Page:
Many recent blockbuster films and best-selling books depict the robotic apocalypse and have shed a negative light on military robotics. However, not all unmanned system development is aimed toward building autonomous machines that spy on foreign nations or neutralize enemy threats. The United States Department of Defense (DoD) continues to aggressively invest in developing unmanned systems and technologies because robots can perform the tasks that are too dull, dirty, or dangerous to warrant warfighter intervention.
By 2013, it is estimated that the DoD will spend $8 billion in this area. The majority of research and contracting will go towards developing robots that are ideally suited for autonomous tasks, and which will include more than just robots that pull triggers. It is expected that there will be a proliferation of robots that detect and neutralize improvised explosive devices (IEDs), clear passageways of vegetation, dig trenches, and perform other needed tasks. Over the next few years, it will be important for engineers working on these projects to demonstrate and develop new concepts quickly and efficiently so that new technology does not outpace unmanned system development. To maintain this level of continuous innovation, developers will need to use commercial off-the-shelf (COTS) technologies and rapid prototyping development platforms.
Military Robots of the Future
In April 2009, the DoD updated its Unmanned System Integrated Roadmap, an official document that projects the evolution and transition of unmanned system technology over the next 25 years. This technology roadmap incorporates a vision and strategy for developing unmanned aircraft systems (UASs), unmanned ground vehicles (UGVs), and unmanned maritime systems (UMSs). It also identifies nine Joint Capability Areas (JCAs) to provide a sense of how these systems currently, or could in the future, contribute to defense missions.
In the first two JCAs listed in the table below, the DoD projects the adoption of unmanned systems in Battlespace Awareness and Force Application tasks. The robotic examples depicted in these applications are also the typical military robots featured in the mainstream media. At times, these technologies have inspired polarizing debates. For example, should we use UAS drones and weaponized UGVs to suppress and neutralize enemy threats? It is important to note that while the DoD expects to continue creating various levels of autonomy for these unmanned systems for Battlespace Awareness and Force Application tasks, they will likely not become fully automated until “legal, rules of engagement, and safety concerns have all been thoroughly examined and resolved.” (U.S. DoD: FY2009-2034 Unmanned Systems Integrated Roadmap)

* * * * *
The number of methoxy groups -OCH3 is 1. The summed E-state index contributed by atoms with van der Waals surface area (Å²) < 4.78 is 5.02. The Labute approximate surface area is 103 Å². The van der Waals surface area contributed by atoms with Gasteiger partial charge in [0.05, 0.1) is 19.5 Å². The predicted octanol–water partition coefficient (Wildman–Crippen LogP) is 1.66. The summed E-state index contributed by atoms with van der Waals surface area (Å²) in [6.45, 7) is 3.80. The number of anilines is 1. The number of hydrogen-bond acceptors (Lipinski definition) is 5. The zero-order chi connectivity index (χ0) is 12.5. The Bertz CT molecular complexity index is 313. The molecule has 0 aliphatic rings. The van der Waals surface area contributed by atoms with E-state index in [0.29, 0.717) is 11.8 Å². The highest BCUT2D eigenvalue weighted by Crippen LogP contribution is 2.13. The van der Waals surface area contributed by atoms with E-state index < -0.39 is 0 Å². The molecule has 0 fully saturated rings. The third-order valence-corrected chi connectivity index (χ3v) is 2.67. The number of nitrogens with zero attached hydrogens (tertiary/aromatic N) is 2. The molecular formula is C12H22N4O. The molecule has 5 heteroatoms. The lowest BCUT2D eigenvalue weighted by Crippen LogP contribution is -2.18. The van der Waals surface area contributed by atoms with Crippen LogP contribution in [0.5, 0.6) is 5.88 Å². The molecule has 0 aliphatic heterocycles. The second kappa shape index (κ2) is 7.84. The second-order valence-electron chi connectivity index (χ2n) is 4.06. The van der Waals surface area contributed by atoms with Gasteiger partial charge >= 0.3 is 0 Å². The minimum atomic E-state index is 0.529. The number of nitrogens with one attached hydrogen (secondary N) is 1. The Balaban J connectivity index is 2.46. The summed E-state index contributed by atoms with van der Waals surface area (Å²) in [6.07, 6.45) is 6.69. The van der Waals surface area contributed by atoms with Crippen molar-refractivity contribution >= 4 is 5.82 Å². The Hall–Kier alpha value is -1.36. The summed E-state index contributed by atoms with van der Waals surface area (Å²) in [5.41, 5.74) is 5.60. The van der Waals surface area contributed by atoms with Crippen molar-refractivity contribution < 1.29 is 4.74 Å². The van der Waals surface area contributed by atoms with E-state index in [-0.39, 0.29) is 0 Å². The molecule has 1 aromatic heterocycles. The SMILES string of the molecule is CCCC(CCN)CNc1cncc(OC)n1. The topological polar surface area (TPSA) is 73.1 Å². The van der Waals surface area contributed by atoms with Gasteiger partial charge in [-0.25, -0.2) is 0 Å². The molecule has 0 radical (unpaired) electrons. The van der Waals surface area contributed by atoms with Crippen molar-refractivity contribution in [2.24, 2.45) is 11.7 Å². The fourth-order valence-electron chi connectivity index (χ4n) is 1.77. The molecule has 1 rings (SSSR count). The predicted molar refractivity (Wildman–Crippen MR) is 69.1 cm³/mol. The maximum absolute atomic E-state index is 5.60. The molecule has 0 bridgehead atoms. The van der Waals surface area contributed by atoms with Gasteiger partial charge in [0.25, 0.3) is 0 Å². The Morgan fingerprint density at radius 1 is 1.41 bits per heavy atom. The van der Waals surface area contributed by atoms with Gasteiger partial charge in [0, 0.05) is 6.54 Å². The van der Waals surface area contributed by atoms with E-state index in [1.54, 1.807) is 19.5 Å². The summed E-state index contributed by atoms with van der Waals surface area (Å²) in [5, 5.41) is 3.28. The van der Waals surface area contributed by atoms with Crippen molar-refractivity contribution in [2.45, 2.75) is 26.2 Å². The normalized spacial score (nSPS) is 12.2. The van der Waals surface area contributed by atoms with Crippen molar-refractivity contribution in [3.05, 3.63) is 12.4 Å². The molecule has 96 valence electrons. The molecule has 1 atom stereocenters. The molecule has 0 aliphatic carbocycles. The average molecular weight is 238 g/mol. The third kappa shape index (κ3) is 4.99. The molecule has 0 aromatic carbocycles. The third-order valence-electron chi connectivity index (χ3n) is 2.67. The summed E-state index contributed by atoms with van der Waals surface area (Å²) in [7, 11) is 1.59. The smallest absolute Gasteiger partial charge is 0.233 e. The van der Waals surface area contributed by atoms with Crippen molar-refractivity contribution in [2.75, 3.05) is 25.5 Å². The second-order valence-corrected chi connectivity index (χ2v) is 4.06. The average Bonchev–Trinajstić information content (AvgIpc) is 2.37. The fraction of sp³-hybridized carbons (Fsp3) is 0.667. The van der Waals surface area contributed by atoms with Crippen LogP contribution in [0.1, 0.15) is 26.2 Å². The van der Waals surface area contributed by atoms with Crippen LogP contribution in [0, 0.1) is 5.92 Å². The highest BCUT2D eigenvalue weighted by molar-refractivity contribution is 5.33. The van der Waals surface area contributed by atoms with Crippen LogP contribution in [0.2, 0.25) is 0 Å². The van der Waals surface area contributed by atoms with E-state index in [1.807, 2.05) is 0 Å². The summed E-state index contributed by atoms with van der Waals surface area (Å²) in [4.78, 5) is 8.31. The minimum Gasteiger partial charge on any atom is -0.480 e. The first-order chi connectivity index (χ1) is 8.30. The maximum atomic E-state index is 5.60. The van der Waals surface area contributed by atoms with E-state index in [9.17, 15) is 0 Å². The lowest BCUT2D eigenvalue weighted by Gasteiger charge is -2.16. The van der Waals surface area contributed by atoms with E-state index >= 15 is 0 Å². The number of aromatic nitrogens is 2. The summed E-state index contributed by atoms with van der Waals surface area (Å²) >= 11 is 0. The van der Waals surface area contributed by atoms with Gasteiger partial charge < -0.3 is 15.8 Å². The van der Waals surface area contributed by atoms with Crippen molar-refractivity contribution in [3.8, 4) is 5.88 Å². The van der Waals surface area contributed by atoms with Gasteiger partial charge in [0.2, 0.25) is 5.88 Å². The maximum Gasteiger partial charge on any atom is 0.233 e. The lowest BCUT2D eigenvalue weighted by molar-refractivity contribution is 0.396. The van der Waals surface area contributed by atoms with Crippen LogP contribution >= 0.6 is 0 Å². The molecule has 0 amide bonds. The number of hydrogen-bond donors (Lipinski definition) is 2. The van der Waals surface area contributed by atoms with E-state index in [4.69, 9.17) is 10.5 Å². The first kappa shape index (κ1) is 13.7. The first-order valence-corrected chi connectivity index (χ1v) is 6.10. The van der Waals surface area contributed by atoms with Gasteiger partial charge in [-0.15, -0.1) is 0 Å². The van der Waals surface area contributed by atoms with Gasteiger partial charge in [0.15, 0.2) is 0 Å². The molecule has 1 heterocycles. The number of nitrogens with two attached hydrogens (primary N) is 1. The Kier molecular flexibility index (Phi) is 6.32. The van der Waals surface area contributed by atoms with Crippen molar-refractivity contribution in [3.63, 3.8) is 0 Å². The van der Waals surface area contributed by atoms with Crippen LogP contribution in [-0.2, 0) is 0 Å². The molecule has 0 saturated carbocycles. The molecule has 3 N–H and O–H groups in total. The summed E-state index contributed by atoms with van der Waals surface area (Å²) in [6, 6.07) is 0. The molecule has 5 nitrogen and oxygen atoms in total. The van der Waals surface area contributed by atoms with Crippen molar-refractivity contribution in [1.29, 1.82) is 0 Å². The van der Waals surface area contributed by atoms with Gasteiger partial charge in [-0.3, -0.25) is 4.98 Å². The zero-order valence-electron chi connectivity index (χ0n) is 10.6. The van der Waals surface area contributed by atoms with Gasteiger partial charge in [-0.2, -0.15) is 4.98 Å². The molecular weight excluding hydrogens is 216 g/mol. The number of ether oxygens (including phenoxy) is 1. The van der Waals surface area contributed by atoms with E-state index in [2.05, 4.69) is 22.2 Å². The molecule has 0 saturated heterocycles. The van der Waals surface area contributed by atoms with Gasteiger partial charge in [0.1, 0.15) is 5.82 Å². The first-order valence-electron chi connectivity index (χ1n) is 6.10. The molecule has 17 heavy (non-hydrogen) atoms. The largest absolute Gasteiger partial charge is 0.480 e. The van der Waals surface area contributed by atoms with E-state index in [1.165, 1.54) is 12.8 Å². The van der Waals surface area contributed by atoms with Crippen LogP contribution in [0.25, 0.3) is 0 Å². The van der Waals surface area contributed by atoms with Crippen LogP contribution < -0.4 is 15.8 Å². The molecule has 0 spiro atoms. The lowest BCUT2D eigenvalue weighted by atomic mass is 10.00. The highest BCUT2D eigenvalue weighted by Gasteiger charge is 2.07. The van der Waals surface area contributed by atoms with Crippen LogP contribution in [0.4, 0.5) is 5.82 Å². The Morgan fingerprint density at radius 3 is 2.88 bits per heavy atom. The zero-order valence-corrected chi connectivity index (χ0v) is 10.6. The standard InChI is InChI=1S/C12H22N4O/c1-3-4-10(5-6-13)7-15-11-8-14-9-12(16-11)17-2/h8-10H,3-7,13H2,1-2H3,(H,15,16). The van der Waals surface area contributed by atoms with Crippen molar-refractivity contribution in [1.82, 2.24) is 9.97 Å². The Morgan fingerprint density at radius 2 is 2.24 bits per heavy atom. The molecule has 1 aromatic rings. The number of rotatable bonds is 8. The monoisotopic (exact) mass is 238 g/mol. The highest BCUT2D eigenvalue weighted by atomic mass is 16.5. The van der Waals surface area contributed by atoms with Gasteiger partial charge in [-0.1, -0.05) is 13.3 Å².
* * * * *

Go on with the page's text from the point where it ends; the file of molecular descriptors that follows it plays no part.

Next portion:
On the other hand, the DoD defines two JCAs as being “ideally suited for autonomous tasks.” The first capability area is Protection. Robots will be able to manage decontamination, search and inspection, mine clearance and neutralization, casualty extraction and evacuation, and sophisticated explosive ordnance disposal (EOD). By using unmanned systems to perform these tasks, the military will drastically reduce the risk of endangering soldiers.
The DoD approximates that UGVs have conducted more than 30,000 missions. During these operations, robots have detected and/or neutralized more than 15,000 IEDs and potentially saved thousands of lives. Greater levels of autonomy will evolve with respect to navigation and manipulation with advanced EOD robots to further protect the warfighter.
Also aiding to the capability area of Protection, robots will enhance search and rescue missions. The size, mobility, and payload capability will vary across domains, but the purpose of the robots will remain consistent. The Battlefield Extraction-Assist Robot (BEAR) from Vecna Robotics, for instance, can locate victims in battlefield environments and carry them to rescue. Additionally, small, dexterous robots will be able to navigate through rubble and urban environments to deliver aid and supplies where larger robots cannot reach. Examples of smaller search and rescue UGVs are often biomimetic, taking on the shape and the dynamic movements of animals like snakes and insects.
Logistics is the other ideal capability for autonomous tasks, according to the DoD. These duties are typically dull and/or dirty. Many logistical tasks, like munitions and material handling, currently require human intervention; however, these responsibilities could one day be performed by completely autonomous systems. Maintenance functions such as inspection, decontamination, and refueling will be alleviated by unmanned systems, thus freeing manned resources.
Perhaps the logistical task that autonomous systems will become most pervasive in during the coming years is transportation of supplies, especially in the ground domain. Current examples include multi-function utility/logistics and equipment (MULE) robots that carry payloads across various terrains. Additionally, today’s remote-controlled Humvees may serve as scout vehicles in convoys. The DoD predicts fully autonomous convoys to exist by 2034.
Challenges to Unmanned System Development